A trade agreement or trade pact is when regions or countries agree upon a system or solution that benefits the countries involved in terms of international trade.
Free trade is when there are no restrictions on imports and exports for the exchange of goods and services between countries. The government does not intervene in the exchanges and does not place tariffs or subsidies on imports or exports. Free trade is based on the economic theory of comparative advantage, which is the ability of a party to produce goods or services at a lower marginal cost than another party. Free trade will allow each country to specialize in their own comparatively advantageous goods and trade for other goods. In this way, efficiencies are taken advantage of and each country profits by being able to consume outside of their own autonomous production possibilities.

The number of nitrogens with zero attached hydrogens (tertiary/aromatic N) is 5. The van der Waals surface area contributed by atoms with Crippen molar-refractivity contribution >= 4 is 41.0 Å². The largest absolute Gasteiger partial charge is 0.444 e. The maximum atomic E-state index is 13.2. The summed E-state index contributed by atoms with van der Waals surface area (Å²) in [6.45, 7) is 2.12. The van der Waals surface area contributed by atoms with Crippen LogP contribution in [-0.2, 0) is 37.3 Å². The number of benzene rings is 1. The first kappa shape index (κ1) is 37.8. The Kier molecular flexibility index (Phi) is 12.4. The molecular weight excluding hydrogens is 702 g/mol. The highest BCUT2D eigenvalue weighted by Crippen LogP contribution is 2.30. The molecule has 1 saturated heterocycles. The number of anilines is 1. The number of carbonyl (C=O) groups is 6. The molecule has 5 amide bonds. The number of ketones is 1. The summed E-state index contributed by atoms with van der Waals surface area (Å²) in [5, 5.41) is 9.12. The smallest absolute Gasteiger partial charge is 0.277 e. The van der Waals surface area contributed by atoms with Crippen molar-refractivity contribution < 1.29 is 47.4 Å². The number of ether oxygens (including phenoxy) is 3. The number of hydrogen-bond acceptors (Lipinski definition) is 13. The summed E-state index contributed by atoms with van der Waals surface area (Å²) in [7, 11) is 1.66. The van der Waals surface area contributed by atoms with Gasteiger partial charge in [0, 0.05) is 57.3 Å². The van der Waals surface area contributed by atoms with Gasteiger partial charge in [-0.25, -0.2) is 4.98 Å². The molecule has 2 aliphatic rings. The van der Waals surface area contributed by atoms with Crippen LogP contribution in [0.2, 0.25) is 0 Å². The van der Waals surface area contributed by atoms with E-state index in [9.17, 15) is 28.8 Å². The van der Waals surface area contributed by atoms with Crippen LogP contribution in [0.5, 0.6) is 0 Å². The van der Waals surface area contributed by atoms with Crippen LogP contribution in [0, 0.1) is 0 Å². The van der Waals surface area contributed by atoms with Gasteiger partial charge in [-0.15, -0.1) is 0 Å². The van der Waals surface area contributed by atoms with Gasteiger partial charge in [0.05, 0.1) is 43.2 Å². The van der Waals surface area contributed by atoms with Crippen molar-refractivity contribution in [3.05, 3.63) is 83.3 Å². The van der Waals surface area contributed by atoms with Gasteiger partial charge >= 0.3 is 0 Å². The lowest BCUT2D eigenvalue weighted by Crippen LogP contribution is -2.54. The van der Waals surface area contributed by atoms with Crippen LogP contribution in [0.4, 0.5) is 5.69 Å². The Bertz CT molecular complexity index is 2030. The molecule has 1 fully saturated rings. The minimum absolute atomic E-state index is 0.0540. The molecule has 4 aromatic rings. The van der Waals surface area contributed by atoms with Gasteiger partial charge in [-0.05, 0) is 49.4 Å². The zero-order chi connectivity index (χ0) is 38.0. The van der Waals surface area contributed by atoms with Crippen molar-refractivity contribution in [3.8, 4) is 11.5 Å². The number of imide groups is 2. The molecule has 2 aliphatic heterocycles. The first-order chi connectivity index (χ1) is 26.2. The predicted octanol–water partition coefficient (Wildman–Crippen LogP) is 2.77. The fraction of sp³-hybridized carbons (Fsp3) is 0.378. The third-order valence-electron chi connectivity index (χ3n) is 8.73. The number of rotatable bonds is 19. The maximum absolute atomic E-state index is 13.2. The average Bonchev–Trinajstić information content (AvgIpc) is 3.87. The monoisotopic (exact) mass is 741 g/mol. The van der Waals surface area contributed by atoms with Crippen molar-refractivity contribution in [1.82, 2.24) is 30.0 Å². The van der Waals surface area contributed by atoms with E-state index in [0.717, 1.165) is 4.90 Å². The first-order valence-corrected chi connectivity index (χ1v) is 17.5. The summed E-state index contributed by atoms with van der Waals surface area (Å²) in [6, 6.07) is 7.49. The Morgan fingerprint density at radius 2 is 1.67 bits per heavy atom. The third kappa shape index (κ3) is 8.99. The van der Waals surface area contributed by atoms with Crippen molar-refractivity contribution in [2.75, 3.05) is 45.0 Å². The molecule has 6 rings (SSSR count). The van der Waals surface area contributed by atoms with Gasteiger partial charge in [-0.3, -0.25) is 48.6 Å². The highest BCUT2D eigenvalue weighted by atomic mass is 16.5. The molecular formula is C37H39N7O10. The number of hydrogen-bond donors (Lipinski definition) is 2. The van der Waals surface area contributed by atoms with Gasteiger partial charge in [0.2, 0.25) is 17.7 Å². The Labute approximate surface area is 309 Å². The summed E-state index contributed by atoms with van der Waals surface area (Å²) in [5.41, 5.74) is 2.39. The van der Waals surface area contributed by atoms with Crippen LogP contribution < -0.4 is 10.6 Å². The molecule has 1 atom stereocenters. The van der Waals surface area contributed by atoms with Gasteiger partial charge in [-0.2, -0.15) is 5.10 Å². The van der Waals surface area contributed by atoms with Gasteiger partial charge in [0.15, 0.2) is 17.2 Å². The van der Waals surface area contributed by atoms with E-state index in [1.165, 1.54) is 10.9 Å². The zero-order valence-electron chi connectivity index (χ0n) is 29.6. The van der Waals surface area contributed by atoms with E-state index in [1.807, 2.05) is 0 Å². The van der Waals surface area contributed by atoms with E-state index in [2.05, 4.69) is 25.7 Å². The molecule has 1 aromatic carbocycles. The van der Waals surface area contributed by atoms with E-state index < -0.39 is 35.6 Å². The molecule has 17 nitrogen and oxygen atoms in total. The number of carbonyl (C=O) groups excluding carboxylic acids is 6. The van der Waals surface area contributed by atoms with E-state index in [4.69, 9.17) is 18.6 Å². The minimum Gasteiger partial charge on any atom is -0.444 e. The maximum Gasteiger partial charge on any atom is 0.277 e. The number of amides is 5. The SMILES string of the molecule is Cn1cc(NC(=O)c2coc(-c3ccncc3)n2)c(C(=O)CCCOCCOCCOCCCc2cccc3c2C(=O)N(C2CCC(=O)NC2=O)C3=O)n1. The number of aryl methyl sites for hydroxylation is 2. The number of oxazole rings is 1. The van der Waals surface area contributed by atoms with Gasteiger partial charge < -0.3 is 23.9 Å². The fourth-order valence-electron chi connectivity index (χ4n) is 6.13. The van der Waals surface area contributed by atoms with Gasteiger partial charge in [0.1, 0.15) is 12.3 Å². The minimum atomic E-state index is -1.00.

Trade barriers can be part of a trade agreement where governments set up economic policy of protectionism, which is when international trade is limited. Governments may engage in such policies to shield the domestic economy from the negative consequences of international trade; certain domestic industries may be unable to compete with more developed international firms. Types of protectionism include tariffs, banning the import of a specific good, restricting the number of goods imported, and requiring foreign governments to make a payment for the right to import goods.
There are pros and cons to each side of international exchange and the effects of free trade and trade barriers are important to understanding how trade agreements work and how the international economy functions.